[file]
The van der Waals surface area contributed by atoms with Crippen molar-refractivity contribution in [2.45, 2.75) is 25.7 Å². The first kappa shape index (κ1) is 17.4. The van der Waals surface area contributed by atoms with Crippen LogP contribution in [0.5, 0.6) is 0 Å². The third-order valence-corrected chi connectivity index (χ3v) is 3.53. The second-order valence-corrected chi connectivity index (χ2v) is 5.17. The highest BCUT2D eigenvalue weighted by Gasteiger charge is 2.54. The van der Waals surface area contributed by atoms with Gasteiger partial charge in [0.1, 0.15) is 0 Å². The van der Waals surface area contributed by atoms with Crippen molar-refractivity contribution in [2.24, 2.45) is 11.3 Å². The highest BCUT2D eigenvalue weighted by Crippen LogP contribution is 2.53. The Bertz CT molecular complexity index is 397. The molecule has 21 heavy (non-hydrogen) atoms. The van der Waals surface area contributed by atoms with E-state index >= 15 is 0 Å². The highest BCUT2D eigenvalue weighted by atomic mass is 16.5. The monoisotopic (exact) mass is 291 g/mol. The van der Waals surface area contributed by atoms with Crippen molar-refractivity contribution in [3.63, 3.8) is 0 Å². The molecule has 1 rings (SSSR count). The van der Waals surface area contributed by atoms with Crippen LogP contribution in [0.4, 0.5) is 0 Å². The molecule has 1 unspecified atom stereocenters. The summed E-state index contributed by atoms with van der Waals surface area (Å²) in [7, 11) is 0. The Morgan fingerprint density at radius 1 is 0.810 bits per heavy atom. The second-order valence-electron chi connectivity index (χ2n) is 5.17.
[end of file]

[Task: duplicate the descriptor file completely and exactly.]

The van der Waals surface area contributed by atoms with Crippen molar-refractivity contribution in [2.45, 2.75) is 25.7 Å². The first kappa shape index (κ1) is 17.4. The van der Waals surface area contributed by atoms with Crippen LogP contribution in [0.5, 0.6) is 0 Å². The third-order valence-corrected chi connectivity index (χ3v) is 3.53. The second-order valence-corrected chi connectivity index (χ2v) is 5.17. The highest BCUT2D eigenvalue weighted by Gasteiger charge is 2.54. The van der Waals surface area contributed by atoms with Gasteiger partial charge in [0.1, 0.15) is 0 Å². The van der Waals surface area contributed by atoms with Crippen molar-refractivity contribution in [2.24, 2.45) is 11.3 Å². The highest BCUT2D eigenvalue weighted by Crippen LogP contribution is 2.53. The Bertz CT molecular complexity index is 397. The molecule has 21 heavy (non-hydrogen) atoms. The van der Waals surface area contributed by atoms with E-state index >= 15 is 0 Å². The highest BCUT2D eigenvalue weighted by atomic mass is 16.5. The monoisotopic (exact) mass is 291 g/mol. The van der Waals surface area contributed by atoms with Crippen molar-refractivity contribution in [3.63, 3.8) is 0 Å². The molecule has 1 rings (SSSR count). The van der Waals surface area contributed by atoms with Crippen LogP contribution in [0.4, 0.5) is 0 Å². The molecule has 1 unspecified atom stereocenters. The summed E-state index contributed by atoms with van der Waals surface area (Å²) in [7, 11) is 0. The Morgan fingerprint density at radius 1 is 0.810 bits per heavy atom. The second-order valence-electron chi connectivity index (χ2n) is 5.17.